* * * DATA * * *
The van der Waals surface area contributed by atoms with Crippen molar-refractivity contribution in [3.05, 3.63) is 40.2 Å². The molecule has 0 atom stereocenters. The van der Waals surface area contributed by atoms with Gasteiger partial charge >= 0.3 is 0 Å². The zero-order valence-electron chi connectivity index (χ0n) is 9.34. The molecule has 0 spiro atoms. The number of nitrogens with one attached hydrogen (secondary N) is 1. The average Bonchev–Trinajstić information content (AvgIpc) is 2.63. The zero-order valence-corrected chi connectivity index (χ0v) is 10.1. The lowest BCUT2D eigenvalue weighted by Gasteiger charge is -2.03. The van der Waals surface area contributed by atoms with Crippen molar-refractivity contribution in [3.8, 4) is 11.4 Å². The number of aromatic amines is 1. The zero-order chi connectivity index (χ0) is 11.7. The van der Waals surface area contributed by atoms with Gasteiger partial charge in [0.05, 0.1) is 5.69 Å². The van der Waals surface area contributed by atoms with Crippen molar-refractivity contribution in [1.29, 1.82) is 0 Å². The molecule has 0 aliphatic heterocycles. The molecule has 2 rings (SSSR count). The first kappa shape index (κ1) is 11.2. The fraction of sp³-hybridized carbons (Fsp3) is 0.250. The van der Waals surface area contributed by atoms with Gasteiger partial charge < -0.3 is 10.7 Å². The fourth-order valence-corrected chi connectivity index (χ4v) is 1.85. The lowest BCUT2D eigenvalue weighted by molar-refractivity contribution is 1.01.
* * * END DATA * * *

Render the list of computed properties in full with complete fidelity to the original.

The van der Waals surface area contributed by atoms with Crippen molar-refractivity contribution in [3.05, 3.63) is 40.2 Å². The molecule has 0 atom stereocenters. The van der Waals surface area contributed by atoms with Gasteiger partial charge >= 0.3 is 0 Å². The zero-order valence-electron chi connectivity index (χ0n) is 9.34. The molecule has 0 spiro atoms. The number of nitrogens with one attached hydrogen (secondary N) is 1. The average Bonchev–Trinajstić information content (AvgIpc) is 2.63. The zero-order valence-corrected chi connectivity index (χ0v) is 10.1. The lowest BCUT2D eigenvalue weighted by Gasteiger charge is -2.03. The van der Waals surface area contributed by atoms with Crippen molar-refractivity contribution in [3.8, 4) is 11.4 Å². The number of aromatic amines is 1. The zero-order chi connectivity index (χ0) is 11.7. The van der Waals surface area contributed by atoms with Gasteiger partial charge in [0.05, 0.1) is 5.69 Å². The van der Waals surface area contributed by atoms with Crippen molar-refractivity contribution in [1.29, 1.82) is 0 Å². The molecule has 0 aliphatic heterocycles. The molecule has 2 rings (SSSR count). The first kappa shape index (κ1) is 11.2. The fraction of sp³-hybridized carbons (Fsp3) is 0.250. The van der Waals surface area contributed by atoms with Gasteiger partial charge < -0.3 is 10.7 Å². The fourth-order valence-corrected chi connectivity index (χ4v) is 1.85. The lowest BCUT2D eigenvalue weighted by molar-refractivity contribution is 1.01.